Lazlo, Madge’s boss, has four children, the oldest a 14 year old daughter, but children or old people don’t figure prominently in the book. Each character is well drawn, in illustration and dialog. The strips flow. Madge seems somewhat conservative compared to her peers, thus her attitude reaches toward a kind of desired normalcy based on reactions to her environment. She doesn’t like hippies. She makes fun of Patty Hearst, whose problems surely resulted, Madge thinks, from her choice to be an art history major at Berkeley. There are foil characters, each waitress highlighting another, the cooks playing off one another. Lazlo knows Latin, is “over-educated,” and the book ends with a sudden idea for a poetry reading at the café. The poetry surprises everyone in one way or another. It’s hard to hide behind a poem. Something gets revealed. The book ends in a poetic vision, where poetry is a kind of felt atmosphere that suggests longing and quiet in a particular light.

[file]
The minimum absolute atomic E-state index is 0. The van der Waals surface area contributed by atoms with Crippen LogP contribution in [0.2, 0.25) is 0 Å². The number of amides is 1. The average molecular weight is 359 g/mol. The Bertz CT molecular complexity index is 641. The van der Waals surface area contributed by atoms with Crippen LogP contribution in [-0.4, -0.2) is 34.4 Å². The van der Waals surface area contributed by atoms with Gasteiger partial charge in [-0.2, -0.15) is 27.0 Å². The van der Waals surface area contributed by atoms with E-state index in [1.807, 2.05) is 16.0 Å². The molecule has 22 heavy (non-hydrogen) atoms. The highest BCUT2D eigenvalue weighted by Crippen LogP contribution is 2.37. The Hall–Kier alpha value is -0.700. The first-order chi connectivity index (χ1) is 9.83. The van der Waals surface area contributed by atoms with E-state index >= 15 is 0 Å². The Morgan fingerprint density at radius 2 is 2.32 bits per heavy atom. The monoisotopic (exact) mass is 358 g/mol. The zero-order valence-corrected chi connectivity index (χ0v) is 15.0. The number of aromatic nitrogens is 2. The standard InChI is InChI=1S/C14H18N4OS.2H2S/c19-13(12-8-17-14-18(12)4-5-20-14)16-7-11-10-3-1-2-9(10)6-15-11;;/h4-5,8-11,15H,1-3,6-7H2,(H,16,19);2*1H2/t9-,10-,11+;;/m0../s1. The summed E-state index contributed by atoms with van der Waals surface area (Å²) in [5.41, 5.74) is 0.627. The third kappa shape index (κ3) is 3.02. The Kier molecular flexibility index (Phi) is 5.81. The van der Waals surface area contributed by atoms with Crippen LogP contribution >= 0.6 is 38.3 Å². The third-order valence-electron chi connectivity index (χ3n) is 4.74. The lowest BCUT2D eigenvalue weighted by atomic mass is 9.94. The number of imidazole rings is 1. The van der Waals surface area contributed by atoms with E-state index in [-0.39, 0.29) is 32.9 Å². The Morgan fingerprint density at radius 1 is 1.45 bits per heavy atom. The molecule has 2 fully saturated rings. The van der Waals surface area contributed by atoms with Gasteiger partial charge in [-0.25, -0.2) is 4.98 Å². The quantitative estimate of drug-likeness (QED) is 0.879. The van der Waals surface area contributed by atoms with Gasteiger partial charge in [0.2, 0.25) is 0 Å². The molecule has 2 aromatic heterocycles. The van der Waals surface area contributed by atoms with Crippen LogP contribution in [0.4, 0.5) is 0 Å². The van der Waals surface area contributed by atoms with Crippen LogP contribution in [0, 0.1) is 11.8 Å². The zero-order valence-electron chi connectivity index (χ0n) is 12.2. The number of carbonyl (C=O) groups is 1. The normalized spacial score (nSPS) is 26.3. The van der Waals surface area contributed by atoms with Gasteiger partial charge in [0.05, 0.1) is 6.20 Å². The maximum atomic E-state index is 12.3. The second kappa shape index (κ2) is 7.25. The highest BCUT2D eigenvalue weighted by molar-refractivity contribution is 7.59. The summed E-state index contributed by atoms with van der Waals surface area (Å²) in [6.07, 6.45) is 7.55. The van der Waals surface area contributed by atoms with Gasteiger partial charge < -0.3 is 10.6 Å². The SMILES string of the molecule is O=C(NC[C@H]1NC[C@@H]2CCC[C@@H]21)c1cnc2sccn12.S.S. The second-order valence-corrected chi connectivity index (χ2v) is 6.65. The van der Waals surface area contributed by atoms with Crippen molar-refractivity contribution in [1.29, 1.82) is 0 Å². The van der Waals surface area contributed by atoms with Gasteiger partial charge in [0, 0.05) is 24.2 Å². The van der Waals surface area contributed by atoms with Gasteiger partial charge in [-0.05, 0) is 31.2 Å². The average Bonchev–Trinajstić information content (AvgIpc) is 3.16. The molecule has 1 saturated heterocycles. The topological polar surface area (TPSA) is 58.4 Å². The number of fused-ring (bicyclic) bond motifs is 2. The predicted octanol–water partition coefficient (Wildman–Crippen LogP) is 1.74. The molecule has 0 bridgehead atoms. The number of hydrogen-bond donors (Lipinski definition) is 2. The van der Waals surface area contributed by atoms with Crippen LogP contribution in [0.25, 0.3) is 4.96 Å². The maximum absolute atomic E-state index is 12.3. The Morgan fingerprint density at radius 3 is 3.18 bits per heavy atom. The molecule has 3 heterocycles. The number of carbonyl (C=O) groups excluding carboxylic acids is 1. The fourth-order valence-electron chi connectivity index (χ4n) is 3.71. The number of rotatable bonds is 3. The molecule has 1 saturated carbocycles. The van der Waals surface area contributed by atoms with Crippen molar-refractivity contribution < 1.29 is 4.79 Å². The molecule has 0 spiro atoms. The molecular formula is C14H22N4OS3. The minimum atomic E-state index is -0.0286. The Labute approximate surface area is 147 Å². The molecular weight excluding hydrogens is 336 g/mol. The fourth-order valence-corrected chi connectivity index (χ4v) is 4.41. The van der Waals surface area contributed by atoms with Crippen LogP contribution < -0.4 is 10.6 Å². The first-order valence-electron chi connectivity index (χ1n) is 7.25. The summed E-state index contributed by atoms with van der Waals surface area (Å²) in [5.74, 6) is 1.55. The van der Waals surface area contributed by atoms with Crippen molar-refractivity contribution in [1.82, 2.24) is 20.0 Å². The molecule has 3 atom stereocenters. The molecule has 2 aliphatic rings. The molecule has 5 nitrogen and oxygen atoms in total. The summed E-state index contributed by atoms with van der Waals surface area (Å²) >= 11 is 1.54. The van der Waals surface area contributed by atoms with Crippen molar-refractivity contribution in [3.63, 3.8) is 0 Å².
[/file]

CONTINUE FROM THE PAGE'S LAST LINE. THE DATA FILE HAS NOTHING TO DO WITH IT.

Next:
“Over Easy” is a kind of comedy of manners, or a satire on the comedy of manners. One might assume, given the setting, no manners, but the counter-culture creates its own rules of respectability and values. Besides, Madge says:
“I need approval. I need respect. I want it to be clear: I’m not just a waitress.”
She is an artist, but she wants recognition in some established venue.
How should a story be told? Madge’s observations are keen, the interior of a bar, for example, “lit only by the juke box.” In another example, the Hopper like details convey tone and atmosphere and signify or trigger assumptions as Madge describes her rented, old house (which in today’s gentrified markets she couldn’t afford to rent):
“In these old houses, you will find, on old paint-flaked windowsills…tiny bronze hands, dried rosebuds, crystals, dead butterflies, heart-shaped rocks…old medicine bottles….”
Gentrification removes those items from the house and replaces them with a real Edward Hopper hanging from a refinished wall. Where does Madge get the idea that to be a waitress is to be “just a waitress?” Like Marji’s predicament in “Persepolis,” there are parents still at work in the background of one’s influences. Is the graphic book the recognition Madge was looking for as a waitress? Is the graphic novel gentrifying into literature?
“Over Easy,” by Mimi Pond. Published by Drawn & Quarterly, April 2014. 271 pages in a sturdy hardcover edition, thick paper, sewn and bound.